Studios and broadcasters had a strong presence at Video Exchange in London this week, meaning piracy was on everyone’s lips. Yet while many speakers warned of ballooning revenue losses at the hands of content pirates, very few were willing to disclose their specific anti-piracy strategies. Thankfully, a few specialist security technology vendors were on the hunt for customer prey.
Viaccess-Orca was eager to clear the air after a webinar last week left Faultline scratching its head about VO’s role in an evolving security world. Dynamic watermarking was the French firm’s term of choice to sweeten us up, promising that a new product launch is penciled in for early next year.
“It has taken a long time to develop our own watermarking system, but we have learned from the market,” Kevin Le Jannic, VO’s Director of Security, explained to Faultline in London. Or rather, VO was caught napping.
Forming part of VO’s broader anti-piracy initiative launched officially around IBC, we were told this newly developed dynamic watermarking technology has specific algorithms for specific families of attack, which can dynamically change based on the flavor of attack, to confuse pirates and spearhead a takedown process.
Le Jannic gave the example of collusion attacks, a technique harnessed by content pirates to bamboozle watermarks as well as digital fingerprinting technology. Collusion attacks basically combine media files to produce a new copy without the original information, therefore rendering the watermark unreadable and so detection redundant.
The way we see it, anti-piracy strategies are heavily reliant on watermarking and we have yet to see another technology enable stream source identification. Le Jannic disagreed about watermarking being the only real takedown tool, taking the opportunity to upsell his company’s wider security services. He could not comment on whether VO’s rivals are already offering so-called dynamic watermarking and therefore if VO is late to the party. It certainly sounds like technology that majors like Nagra and Synamedia already have in the locker, and we have observed such a system at Friend MTS, although we’ll have to wait until the official launch next year to get our hands on the juicy details.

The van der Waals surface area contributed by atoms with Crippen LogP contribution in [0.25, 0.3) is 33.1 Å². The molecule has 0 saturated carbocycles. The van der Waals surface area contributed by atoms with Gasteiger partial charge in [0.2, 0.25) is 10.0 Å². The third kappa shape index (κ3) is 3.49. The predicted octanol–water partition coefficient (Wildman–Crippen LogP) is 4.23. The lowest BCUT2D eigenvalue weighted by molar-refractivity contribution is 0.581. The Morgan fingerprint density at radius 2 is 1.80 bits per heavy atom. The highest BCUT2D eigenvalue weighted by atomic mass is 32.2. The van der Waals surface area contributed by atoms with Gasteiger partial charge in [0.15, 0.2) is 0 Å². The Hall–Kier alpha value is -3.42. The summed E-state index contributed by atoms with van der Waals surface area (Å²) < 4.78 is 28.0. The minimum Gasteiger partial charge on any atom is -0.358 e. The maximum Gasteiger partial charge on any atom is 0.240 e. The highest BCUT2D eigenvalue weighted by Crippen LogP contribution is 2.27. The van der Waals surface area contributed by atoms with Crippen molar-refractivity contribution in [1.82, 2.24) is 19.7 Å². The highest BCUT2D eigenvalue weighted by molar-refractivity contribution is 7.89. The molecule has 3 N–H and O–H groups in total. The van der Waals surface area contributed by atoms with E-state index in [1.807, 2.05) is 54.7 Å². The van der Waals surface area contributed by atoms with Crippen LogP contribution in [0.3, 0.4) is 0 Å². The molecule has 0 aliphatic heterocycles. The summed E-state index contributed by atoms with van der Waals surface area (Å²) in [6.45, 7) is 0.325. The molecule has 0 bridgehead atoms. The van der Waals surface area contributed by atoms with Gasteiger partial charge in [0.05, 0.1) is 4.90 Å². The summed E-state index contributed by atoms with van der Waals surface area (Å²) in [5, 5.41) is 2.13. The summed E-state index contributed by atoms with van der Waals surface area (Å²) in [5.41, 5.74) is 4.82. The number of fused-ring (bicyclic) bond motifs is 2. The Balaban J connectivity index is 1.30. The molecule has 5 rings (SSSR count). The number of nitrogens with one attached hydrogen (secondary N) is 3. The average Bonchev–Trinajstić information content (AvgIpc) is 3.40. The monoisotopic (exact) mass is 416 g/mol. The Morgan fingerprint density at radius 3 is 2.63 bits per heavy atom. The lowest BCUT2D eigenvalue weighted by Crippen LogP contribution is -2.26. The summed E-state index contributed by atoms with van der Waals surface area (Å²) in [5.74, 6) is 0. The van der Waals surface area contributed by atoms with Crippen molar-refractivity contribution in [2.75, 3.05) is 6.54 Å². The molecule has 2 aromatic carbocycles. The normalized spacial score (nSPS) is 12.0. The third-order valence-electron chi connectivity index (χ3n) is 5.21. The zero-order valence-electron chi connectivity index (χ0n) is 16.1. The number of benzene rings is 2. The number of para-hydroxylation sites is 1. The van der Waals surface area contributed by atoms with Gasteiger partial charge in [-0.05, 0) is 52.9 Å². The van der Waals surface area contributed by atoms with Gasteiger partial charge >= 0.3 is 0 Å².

As for VO’s breach detection techniques, Le Jannic said these algorithms are still a work in progress with more PoCs, but unfortunately nothing the company can disclose just yet. VO’s detects breaches by monitoring of illegal streams from where it surfaces anomalies to customers, allowing them to revoke devices and it can even help customers take pirates to court in some cases. It also emphasizes the crucial nature of upselling, which Viaccess-Orca reckons could open the door to a new way of selling content and a great way of justifying security purchases.
VO is also making use of existing resources, essentially reusing things like an operator’s network logs to feed into machine learning algorithms and ultimately help develop anomaly detection techniques. Le Jannic highlighted that pirates themselves are now using techniques they know can make anti-piracy machine learning algorithms see or not see certain things, like watermarks, and so he underscored the importance continually adapting.
Last week, Faultline picked up on a comment from VO inadvertently suggesting that anti-piracy was easy. Of course, while it might appear easy to a security expert, VO wanted to assure us the reality is world’s away from easy – and put the slip of the tongue down to translation trouble.